No artist is an island

I believe that no artist is an island, and speaking as an artist, I advise anyone not to lock themselves up in their room, basement, or studio and isolate themselves from people, especially the ones who support their works.

Though we prefer the silence… the quietness of our immediate environment as we create our next masterpiece, it pays not to deprive ourselves of some human interactions. It matters not whether you paint for a living or for leisure, it is important to mingle with good people and even open up to them, especially when you struggle to create art.

Deep inside, every artist is a social being. Underneath our introvert nature (well, for most artists), our subconscious mind (or is it our heart?) cries out for us to be with people, to “connect” with them through the heart and soul.

Bring people into your social support system

People have benefited tremendously from our works of art, so isn’t it good for us artists to seek the company of the very people who have benefited from our art? Perhaps, in some ways, they could share with us the benefits they get from observing our works and above all, give feedback.

You need not look far for the people you would like to include into your support system: your family and friends, schoolmates, workmates, people you meet at church or group therapy, people you know at the local grocery store, fellow artists… anyone who knows you do art, acknowledges your creative potential, and above all, encourages what you do.

Your works of art have the power to inspire people and relieve their emotional stress and depression. Because you put a bit of yourself into what you create, although you may not intend to, people could “see” or “feel” you as they admire your works or performance or in the deeper sense, experience your creativity.

As you allow people to experience your creativity, you create for yourself a social support system which you need to keep building over time.

Reap the benefits of a social support system

You can choose to be alone… to not be surrounded by people when you paint something, compose a new song, or write a new story, but when you are not creating art, create positive social relationships.

Connect with people who understand and respects what you do. Socialize and develop a social system that will help you become a more resilient person and artist.

How does having social support benefit artists?

• Social support can relieve anxiety and stress

Just like everyone else, we artists are prone to anxiety and stress. The better way for us to beat anxiety and to de-stress is to develop a social support network.

You could start with people you already have in your life. To get the positive benefits of social support, spend your free time with the positive people in your life and limit contact with negative people.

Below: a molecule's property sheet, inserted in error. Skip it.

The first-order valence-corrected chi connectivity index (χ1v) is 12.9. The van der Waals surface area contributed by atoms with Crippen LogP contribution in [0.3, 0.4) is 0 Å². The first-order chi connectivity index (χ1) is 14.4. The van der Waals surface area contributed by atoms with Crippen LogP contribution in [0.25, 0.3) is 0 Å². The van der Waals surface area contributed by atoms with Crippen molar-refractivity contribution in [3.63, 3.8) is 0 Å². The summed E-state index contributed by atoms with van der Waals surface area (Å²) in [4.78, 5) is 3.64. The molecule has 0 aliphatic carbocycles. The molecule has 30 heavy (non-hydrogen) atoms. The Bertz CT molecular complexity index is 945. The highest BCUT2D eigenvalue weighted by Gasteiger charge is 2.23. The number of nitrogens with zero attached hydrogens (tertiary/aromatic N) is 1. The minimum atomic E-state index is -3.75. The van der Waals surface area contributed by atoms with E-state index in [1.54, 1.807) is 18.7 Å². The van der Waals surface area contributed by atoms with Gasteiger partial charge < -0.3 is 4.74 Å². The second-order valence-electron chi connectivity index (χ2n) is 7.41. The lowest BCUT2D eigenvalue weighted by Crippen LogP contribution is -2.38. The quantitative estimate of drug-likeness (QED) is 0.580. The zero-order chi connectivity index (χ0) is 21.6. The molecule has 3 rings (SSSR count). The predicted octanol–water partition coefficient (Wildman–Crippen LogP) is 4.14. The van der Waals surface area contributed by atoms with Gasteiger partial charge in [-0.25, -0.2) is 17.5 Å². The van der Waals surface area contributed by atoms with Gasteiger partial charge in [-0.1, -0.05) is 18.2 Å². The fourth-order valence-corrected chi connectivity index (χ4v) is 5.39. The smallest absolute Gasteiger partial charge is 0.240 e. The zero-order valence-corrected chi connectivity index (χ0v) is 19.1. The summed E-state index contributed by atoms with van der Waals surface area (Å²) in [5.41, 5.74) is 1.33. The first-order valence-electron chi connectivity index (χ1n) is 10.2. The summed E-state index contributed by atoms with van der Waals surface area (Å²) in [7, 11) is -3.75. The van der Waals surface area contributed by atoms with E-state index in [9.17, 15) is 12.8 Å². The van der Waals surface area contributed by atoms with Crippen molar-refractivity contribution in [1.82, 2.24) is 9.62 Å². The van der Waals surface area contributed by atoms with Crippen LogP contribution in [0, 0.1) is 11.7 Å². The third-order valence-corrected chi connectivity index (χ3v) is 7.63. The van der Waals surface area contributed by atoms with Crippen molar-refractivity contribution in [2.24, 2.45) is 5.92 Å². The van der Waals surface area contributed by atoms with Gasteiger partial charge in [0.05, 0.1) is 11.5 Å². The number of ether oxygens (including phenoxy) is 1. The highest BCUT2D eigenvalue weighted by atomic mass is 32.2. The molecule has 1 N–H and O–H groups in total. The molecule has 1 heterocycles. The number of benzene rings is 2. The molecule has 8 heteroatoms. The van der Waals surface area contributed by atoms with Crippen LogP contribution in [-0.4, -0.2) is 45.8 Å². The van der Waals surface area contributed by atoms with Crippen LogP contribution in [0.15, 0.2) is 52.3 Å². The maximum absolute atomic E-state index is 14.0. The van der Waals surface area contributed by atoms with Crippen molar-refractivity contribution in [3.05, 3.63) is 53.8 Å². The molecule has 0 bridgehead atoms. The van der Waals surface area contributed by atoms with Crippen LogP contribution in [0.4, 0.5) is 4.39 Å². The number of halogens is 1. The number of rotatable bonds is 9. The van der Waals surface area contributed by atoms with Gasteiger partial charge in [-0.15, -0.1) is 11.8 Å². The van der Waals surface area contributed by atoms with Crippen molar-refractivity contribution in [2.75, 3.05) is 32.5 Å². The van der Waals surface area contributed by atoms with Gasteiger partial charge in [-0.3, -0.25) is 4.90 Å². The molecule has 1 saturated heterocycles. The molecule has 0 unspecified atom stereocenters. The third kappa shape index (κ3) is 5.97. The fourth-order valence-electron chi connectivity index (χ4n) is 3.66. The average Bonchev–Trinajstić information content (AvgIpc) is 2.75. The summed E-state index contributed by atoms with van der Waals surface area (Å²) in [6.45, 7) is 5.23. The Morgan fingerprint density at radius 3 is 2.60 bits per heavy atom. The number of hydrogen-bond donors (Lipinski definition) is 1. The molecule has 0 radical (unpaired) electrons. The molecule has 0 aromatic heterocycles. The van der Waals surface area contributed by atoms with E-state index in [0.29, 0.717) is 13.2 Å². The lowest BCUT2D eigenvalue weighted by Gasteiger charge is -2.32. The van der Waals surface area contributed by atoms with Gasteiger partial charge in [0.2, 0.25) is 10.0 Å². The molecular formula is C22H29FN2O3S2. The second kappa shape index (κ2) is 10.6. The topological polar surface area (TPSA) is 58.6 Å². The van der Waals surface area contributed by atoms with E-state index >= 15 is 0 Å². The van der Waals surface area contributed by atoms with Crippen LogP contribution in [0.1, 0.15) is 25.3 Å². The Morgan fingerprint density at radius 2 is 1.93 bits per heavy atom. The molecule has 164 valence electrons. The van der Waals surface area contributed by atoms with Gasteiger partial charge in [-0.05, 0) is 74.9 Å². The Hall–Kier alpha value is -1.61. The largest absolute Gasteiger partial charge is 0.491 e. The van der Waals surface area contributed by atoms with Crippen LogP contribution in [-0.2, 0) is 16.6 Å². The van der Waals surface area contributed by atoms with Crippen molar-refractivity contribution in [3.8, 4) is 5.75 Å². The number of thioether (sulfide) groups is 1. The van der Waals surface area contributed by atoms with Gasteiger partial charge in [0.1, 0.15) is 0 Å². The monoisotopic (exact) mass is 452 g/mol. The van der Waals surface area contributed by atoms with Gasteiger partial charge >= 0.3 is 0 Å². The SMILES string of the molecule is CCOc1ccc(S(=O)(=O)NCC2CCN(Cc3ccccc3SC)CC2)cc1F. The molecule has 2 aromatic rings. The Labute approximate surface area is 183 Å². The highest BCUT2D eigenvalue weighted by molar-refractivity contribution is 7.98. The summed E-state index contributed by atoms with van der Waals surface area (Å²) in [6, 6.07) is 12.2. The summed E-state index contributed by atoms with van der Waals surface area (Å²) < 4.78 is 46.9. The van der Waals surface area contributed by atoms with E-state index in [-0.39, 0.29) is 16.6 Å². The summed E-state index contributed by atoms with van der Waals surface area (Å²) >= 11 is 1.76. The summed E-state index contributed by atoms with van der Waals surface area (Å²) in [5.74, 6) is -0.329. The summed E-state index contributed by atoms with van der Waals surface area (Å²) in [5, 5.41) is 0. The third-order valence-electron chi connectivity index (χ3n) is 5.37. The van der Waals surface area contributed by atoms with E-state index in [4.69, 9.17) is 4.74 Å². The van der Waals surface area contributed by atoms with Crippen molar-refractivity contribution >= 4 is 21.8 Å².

Your extra time and energy are better spent with people who make you feel good about yourself and not with people who put you down.

• It helps decrease emotional distress and depression

Making art can be a long and lonely and misunderstood journey for artists who make living from art and spend most of their career dealing with rejection from family, friends, and even fellow artists.

While it is true that creative pursuits promote personal growth, a sense of achievement, and happiness, we tend to hold ourselves back from going after what we want when we hit a setback.

Part of the artist’s life is experiencing ups and downs. We want people who understand us… whom we can turn to for help… people who will listen to us and provide us honest yet encouraging feedback. This is why we need social support.

People observe our works of art to deal with their emotional issues. To deal with ours, we turn to people we trust.

• It decreases the experience of pain

Did I mention that making art is also emotionally painful? Our art tells much about the affairs of our heart, better than we do with words.

We channel pain, sadness, anguish, and other emotions into art. Through our works, we help others deal with their physical and emotional pain. This is why we make art: to be there for people without taking on their pain.

But what do we artists have to make our life less painful and more bearable? A strong social support system, that is.

We need people who understand that our work has lots to do with channeling emotions, especially pain, into creativity. This is how we create the works they admire. This is what we do to become more creative and productive.

We need people to understand us and to know how to best support us. By giving us the opportunity to open up to them, we ease our pain and find more reasons to live and hold on to our craft.

When you are going through a tough time, turn to the people you could trust. You need not be alone to deal with the things that bother you.

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